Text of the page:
Up until its capture by Shay Cormac in 1752, the Morrigan served as a smugglers’ vessel in the North Atlantic. Following the rescue of Chevalier de la Vérendrye, a French-Canadian Assassin operating in the area, by Shay Cormac and Liam O'Brien from the aforementioned smugglers, the Morrigan was seized by Cormac for use in the Assassin fleet.
The vessel quickly saw action, when it rescued Chevalier's Gerfaut, which had come under attack from several more, smaller vessels.
During Shay’s mission to the Lisbon Temple, the Morrigan remained behind, and eventually passed into the hands of another Assassin following Shay’s supposed death. Months later, she was stationed in New York City, when Shay Cormac and his new allies, the Templars Christopher Gist and George Monro aided him in its re-capture. From this point onward, the Morrigan served Shay’s in his Templar duties, aiding the Templar-supported British Royal Navy in their conflict with the French.
Such duties included capturing French settlements in the River Valley and North Atlantic Ocean, eliminating the Colonial Assassins' presence in the region, and liberating several groups of native Iroquois. In addition to this, the Morrigan traveled the globe to aid Britain's, and by extension the Templars', efforts in the Seven Year' War. These efforts saw her destroying a number of well-known warships.
In 1758 the Morrigan pursued the warship of the pirate-turned-Assassin Adéwalé, the Experto Crede, newly arrived from the Caribbean, and forced it to beach in Vieille Carrière. Two years later, during Shay’s pursuit of Achilles Davenport to the Arctic Temple, she encountered Chevalier’s Gerfaut once more, and this time managed to sink the Man O' War in open combat.
With the ship's armaments and equipment funded by the wealth of the Templar Order, the Morrigan was one of the most advanced warships of her time; she was equipped with state-of-the-art weaponry such as puckle guns, carronades, and burning oil. She also possessed the standard armaments including broadside cannons, mortars, and an ice-breaker ram. Due to the Morrigan's sleek design, she was much faster and more maneuverable than several other ships while still maintaining above average firepower for a ship of her size.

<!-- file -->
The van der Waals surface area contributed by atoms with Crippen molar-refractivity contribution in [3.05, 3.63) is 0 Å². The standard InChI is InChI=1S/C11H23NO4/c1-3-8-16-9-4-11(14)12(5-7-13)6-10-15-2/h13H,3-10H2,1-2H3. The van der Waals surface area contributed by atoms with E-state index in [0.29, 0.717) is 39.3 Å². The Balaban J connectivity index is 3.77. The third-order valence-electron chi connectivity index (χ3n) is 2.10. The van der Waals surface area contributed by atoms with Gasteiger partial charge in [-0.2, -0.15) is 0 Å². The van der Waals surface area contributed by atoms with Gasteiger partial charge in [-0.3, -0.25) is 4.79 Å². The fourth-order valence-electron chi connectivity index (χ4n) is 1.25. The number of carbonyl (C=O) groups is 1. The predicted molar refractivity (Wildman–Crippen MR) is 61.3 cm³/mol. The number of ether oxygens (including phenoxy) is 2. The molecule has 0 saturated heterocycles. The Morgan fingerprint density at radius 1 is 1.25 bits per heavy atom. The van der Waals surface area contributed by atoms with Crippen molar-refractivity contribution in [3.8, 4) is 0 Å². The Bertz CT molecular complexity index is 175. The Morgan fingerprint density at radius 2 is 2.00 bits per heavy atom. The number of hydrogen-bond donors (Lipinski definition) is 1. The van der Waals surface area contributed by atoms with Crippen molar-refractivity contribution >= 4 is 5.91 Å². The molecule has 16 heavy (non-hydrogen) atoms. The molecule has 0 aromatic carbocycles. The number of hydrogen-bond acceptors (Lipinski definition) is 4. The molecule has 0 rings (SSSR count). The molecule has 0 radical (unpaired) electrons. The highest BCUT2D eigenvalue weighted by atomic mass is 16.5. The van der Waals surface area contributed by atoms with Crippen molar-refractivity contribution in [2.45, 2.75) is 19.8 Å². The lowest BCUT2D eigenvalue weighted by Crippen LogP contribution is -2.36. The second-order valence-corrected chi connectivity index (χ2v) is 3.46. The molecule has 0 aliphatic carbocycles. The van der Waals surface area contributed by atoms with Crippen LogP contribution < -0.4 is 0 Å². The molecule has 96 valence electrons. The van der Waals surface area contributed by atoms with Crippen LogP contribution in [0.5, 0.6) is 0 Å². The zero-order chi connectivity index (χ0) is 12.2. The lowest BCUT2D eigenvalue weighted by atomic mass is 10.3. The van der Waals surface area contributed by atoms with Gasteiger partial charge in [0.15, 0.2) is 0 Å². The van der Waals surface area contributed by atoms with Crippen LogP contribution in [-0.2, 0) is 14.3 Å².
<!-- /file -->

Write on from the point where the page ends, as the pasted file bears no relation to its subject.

- Shay Cormac - Captain (1752 – unknown)
- Liam O'Brien - First Mate (1752 – 1755)
- Christopher Gist - First Mate (1756 – unknown)
- Argonaut - Sunk during a skirmish.
- Cauldron - Sunk during a skirmish.
- Couronne - Sunk during the Battle of Labrador.
- Equitas - Beached while pursuing Samuel Smith.
- Experto Crede - Beached while pursuing Adéwalé.
- Formidable - Sunk during the Battle of Quiberon Bay.
- Gerfaut - Sunk while pursuing Chevalier de la Vérendrye.
- Pilgrim - Sunk during a skirmish.
- Sceptre - Sunk during a skirmish.
- Storm Fortress - Sunk during a skirmish.
- The Morrigan default sails and figurehead featured intricate wolves in their design.
- The ship shared her name with a figure from Celtic mythology called "the Morrígan". She was the goddess of strife, battle and sovereignty. She was mainly depicted as a crow in her animal form, giving the Morrigan an avian namesake along with the Aquila and the Jackdaw.
- The Morrigan's captain's cabin featured several flags bearing the emblem of the Knights Hospitalier though the Order's insignia was a reversed form of the Templars at this time which is a White cross and a Red background.
- In "A Long Walk and a Short Drop", the flag Shay cuts down from the Morrigan's mast bears the Assassin insignia, even though the flag he flew during his Assassin years did not have such an insignia. It's possible the Assassins switched the flag in the period that Shay was believed dead. Also, despite being a Privateer ship working for the French Navy, it flew the Royal Navy flag in its front mast.
- The Morrígan means "Phantom Queen" or "Great Queen" in the Irish language.
- If the Morrigan was fully upgraded with its default wolf sails and figurehead, her appearance became very similar to Pirate Hunter Brigs that the Assassin Edward Kenway faced in his time.
- Historically, carronades were not available aboard naval ships until at least the 1770s.